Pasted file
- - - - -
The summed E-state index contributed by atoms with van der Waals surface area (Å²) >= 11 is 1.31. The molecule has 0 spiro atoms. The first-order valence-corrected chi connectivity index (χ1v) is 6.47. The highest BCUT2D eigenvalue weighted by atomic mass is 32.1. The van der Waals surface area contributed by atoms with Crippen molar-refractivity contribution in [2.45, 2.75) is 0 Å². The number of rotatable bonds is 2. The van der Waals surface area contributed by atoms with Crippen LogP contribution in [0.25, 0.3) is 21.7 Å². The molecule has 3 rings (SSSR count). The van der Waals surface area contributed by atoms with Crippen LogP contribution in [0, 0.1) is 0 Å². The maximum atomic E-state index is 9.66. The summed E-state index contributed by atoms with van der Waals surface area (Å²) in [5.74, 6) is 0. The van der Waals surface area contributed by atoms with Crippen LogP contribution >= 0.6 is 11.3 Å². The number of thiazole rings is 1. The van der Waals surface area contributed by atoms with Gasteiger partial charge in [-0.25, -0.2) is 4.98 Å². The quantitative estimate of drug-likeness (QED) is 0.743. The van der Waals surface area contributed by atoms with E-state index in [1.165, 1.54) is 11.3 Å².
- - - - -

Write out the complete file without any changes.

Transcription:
The summed E-state index contributed by atoms with van der Waals surface area (Å²) >= 11 is 1.31. The molecule has 0 spiro atoms. The first-order valence-corrected chi connectivity index (χ1v) is 6.47. The highest BCUT2D eigenvalue weighted by atomic mass is 32.1. The van der Waals surface area contributed by atoms with Crippen molar-refractivity contribution in [2.45, 2.75) is 0 Å². The number of rotatable bonds is 2. The van der Waals surface area contributed by atoms with Crippen LogP contribution in [0.25, 0.3) is 21.7 Å². The molecule has 3 rings (SSSR count). The van der Waals surface area contributed by atoms with Crippen LogP contribution in [0, 0.1) is 0 Å². The maximum atomic E-state index is 9.66. The summed E-state index contributed by atoms with van der Waals surface area (Å²) in [5.74, 6) is 0. The van der Waals surface area contributed by atoms with Crippen LogP contribution >= 0.6 is 11.3 Å². The number of thiazole rings is 1. The van der Waals surface area contributed by atoms with Gasteiger partial charge in [-0.25, -0.2) is 4.98 Å². The quantitative estimate of drug-likeness (QED) is 0.743. The van der Waals surface area contributed by atoms with E-state index in [1.165, 1.54) is 11.3 Å².